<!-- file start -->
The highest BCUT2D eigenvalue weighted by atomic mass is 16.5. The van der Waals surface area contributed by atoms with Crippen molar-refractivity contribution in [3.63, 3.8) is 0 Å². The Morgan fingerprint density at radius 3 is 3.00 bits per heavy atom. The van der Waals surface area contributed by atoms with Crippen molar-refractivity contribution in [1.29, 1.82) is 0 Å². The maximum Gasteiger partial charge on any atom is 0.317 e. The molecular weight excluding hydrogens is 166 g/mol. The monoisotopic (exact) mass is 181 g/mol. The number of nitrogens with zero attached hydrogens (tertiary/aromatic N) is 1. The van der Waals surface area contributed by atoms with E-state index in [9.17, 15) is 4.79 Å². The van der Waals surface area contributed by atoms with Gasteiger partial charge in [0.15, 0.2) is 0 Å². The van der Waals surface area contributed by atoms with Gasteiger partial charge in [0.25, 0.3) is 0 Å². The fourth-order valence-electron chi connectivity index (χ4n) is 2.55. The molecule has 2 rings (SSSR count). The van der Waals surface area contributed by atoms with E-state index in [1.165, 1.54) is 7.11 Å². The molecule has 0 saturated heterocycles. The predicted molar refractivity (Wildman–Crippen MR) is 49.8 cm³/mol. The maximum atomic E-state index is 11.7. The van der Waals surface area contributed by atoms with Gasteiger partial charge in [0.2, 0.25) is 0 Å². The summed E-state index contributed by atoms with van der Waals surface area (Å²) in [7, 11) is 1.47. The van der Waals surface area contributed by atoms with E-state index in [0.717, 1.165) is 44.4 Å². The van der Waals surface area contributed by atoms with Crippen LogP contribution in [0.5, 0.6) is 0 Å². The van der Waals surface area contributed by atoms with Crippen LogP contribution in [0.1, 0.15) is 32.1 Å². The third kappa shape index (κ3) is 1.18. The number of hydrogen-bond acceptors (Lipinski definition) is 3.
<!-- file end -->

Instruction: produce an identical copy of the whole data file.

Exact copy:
The highest BCUT2D eigenvalue weighted by atomic mass is 16.5. The van der Waals surface area contributed by atoms with Crippen molar-refractivity contribution in [3.63, 3.8) is 0 Å². The Morgan fingerprint density at radius 3 is 3.00 bits per heavy atom. The van der Waals surface area contributed by atoms with Crippen molar-refractivity contribution in [1.29, 1.82) is 0 Å². The maximum Gasteiger partial charge on any atom is 0.317 e. The molecular weight excluding hydrogens is 166 g/mol. The monoisotopic (exact) mass is 181 g/mol. The number of nitrogens with zero attached hydrogens (tertiary/aromatic N) is 1. The van der Waals surface area contributed by atoms with E-state index in [9.17, 15) is 4.79 Å². The van der Waals surface area contributed by atoms with Gasteiger partial charge in [0.15, 0.2) is 0 Å². The van der Waals surface area contributed by atoms with Gasteiger partial charge in [0.25, 0.3) is 0 Å². The fourth-order valence-electron chi connectivity index (χ4n) is 2.55. The molecule has 2 rings (SSSR count). The van der Waals surface area contributed by atoms with E-state index in [1.165, 1.54) is 7.11 Å². The molecule has 0 saturated heterocycles. The predicted molar refractivity (Wildman–Crippen MR) is 49.8 cm³/mol. The maximum atomic E-state index is 11.7. The van der Waals surface area contributed by atoms with Gasteiger partial charge in [0.2, 0.25) is 0 Å². The summed E-state index contributed by atoms with van der Waals surface area (Å²) in [7, 11) is 1.47. The van der Waals surface area contributed by atoms with E-state index in [0.717, 1.165) is 44.4 Å². The van der Waals surface area contributed by atoms with Crippen LogP contribution in [0.5, 0.6) is 0 Å². The van der Waals surface area contributed by atoms with Crippen LogP contribution in [0.1, 0.15) is 32.1 Å². The third kappa shape index (κ3) is 1.18. The number of hydrogen-bond acceptors (Lipinski definition) is 3.